Baffin Bay, 689 000 km2, is a deep body of water located between Greenland and Baffin Island. Water depths are generally less than 1000 m, but reach a maximum 2400 m near its centre. The bay is connected to the Arctic Ocean in the north through Nares Strait, Jones and Lancaster sounds, and to the Labrador Sea in the south by Davis Strait. Discovered by Robert Bylot in 1616, the bay was named after his chief pilot, William Baffin.

Circulation is generally anticlockwise; off Greenland, relatively warm, salty water moves north, while along Baffin Island, cold, fresher water originating from the Arctic Ocean flows south. Icebergs, formed by calving off the Greenland glaciers, appear year-round, but are most numerous in August. Extensive coverage by pack ice occurs seasonally from November to July. At the northern end of the bay, Canada's largest polynya, an area of open water surrounded by sea ice, provides an overwintering ground for belugas, walruses and narwhals. This polynya, the North Water, is an oasis of biological productivity in the spring and supports immense nesting populations of seabirds, such as thick-billed murres and dovekies.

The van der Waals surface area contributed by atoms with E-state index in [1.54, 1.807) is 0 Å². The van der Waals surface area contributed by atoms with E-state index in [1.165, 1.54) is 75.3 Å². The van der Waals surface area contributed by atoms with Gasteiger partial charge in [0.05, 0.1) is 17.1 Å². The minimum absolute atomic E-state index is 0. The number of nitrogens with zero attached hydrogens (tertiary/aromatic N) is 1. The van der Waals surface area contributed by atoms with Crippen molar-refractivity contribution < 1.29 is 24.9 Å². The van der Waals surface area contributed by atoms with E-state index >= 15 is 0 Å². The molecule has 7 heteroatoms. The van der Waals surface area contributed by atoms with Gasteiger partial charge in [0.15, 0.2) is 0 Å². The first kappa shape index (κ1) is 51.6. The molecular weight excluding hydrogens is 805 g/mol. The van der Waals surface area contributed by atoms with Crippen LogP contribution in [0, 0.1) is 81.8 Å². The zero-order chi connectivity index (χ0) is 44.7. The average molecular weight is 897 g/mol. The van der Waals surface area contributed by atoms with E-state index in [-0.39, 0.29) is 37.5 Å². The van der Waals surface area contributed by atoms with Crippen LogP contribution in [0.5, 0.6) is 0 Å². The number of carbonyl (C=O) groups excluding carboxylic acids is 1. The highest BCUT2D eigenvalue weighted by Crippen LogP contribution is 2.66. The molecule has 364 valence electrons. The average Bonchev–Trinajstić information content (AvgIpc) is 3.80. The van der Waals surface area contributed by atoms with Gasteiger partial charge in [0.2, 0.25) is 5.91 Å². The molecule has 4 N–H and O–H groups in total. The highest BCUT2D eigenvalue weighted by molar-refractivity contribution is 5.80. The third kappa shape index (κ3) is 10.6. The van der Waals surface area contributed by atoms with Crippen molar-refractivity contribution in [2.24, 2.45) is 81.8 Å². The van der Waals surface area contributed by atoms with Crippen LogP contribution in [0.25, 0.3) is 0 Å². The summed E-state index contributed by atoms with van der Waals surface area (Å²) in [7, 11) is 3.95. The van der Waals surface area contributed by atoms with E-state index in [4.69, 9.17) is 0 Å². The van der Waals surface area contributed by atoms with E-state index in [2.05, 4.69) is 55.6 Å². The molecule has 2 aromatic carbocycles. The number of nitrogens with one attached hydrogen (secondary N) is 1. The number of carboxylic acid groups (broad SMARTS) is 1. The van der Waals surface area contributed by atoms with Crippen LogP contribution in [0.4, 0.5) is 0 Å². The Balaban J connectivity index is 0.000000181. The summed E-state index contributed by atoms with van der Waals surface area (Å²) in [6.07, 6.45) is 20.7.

Fishing began in the bay as early as 1650, and by 1900 intensive fishing by Europeans and Americans had depleted the bay's large whale population. Exploitation of other mammals (seals, walrus) as well as fish (cod, halibut, haddock, herring) has been very minimal.